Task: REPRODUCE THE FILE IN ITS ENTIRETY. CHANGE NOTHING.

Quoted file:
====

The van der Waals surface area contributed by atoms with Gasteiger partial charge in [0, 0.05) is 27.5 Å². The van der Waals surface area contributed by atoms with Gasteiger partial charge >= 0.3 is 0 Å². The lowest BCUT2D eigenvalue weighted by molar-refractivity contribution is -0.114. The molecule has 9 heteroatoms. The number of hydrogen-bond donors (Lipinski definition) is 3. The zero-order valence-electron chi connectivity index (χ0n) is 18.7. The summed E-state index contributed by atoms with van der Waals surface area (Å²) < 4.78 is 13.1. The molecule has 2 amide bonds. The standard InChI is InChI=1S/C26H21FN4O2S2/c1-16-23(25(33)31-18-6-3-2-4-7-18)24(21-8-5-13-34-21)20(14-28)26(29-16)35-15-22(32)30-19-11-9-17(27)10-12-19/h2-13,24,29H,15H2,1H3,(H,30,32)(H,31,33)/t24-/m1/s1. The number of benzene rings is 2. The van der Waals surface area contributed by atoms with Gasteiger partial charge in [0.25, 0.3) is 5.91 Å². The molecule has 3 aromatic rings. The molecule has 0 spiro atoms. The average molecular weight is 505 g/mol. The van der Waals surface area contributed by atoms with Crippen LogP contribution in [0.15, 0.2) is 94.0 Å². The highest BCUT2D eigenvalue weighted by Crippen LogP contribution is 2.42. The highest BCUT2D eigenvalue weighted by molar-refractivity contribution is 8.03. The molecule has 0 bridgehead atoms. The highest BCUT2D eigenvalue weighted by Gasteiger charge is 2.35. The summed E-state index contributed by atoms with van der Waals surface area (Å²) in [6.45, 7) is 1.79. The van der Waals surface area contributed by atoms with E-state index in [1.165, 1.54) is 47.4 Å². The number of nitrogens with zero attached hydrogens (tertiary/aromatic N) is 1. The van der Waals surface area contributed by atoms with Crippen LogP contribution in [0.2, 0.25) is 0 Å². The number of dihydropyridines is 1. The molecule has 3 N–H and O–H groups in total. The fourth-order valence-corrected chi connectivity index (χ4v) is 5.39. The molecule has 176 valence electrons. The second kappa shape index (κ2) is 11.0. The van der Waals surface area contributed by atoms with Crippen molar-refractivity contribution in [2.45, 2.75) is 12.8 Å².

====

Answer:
The van der Waals surface area contributed by atoms with Gasteiger partial charge in [0, 0.05) is 27.5 Å². The van der Waals surface area contributed by atoms with Gasteiger partial charge >= 0.3 is 0 Å². The lowest BCUT2D eigenvalue weighted by molar-refractivity contribution is -0.114. The molecule has 9 heteroatoms. The number of hydrogen-bond donors (Lipinski definition) is 3. The zero-order valence-electron chi connectivity index (χ0n) is 18.7. The summed E-state index contributed by atoms with van der Waals surface area (Å²) < 4.78 is 13.1. The molecule has 2 amide bonds. The standard InChI is InChI=1S/C26H21FN4O2S2/c1-16-23(25(33)31-18-6-3-2-4-7-18)24(21-8-5-13-34-21)20(14-28)26(29-16)35-15-22(32)30-19-11-9-17(27)10-12-19/h2-13,24,29H,15H2,1H3,(H,30,32)(H,31,33)/t24-/m1/s1. The number of benzene rings is 2. The van der Waals surface area contributed by atoms with Gasteiger partial charge in [0.25, 0.3) is 5.91 Å². The molecule has 3 aromatic rings. The molecule has 0 spiro atoms. The average molecular weight is 505 g/mol. The van der Waals surface area contributed by atoms with Crippen LogP contribution in [0.15, 0.2) is 94.0 Å². The highest BCUT2D eigenvalue weighted by Crippen LogP contribution is 2.42. The highest BCUT2D eigenvalue weighted by molar-refractivity contribution is 8.03. The molecule has 0 bridgehead atoms. The highest BCUT2D eigenvalue weighted by Gasteiger charge is 2.35. The summed E-state index contributed by atoms with van der Waals surface area (Å²) in [6.45, 7) is 1.79. The van der Waals surface area contributed by atoms with E-state index in [1.165, 1.54) is 47.4 Å². The number of nitrogens with zero attached hydrogens (tertiary/aromatic N) is 1. The van der Waals surface area contributed by atoms with Crippen LogP contribution in [0.2, 0.25) is 0 Å². The number of dihydropyridines is 1. The molecule has 3 N–H and O–H groups in total. The fourth-order valence-corrected chi connectivity index (χ4v) is 5.39. The molecule has 176 valence electrons. The second kappa shape index (κ2) is 11.0. The van der Waals surface area contributed by atoms with Crippen molar-refractivity contribution in [2.45, 2.75) is 12.8 Å².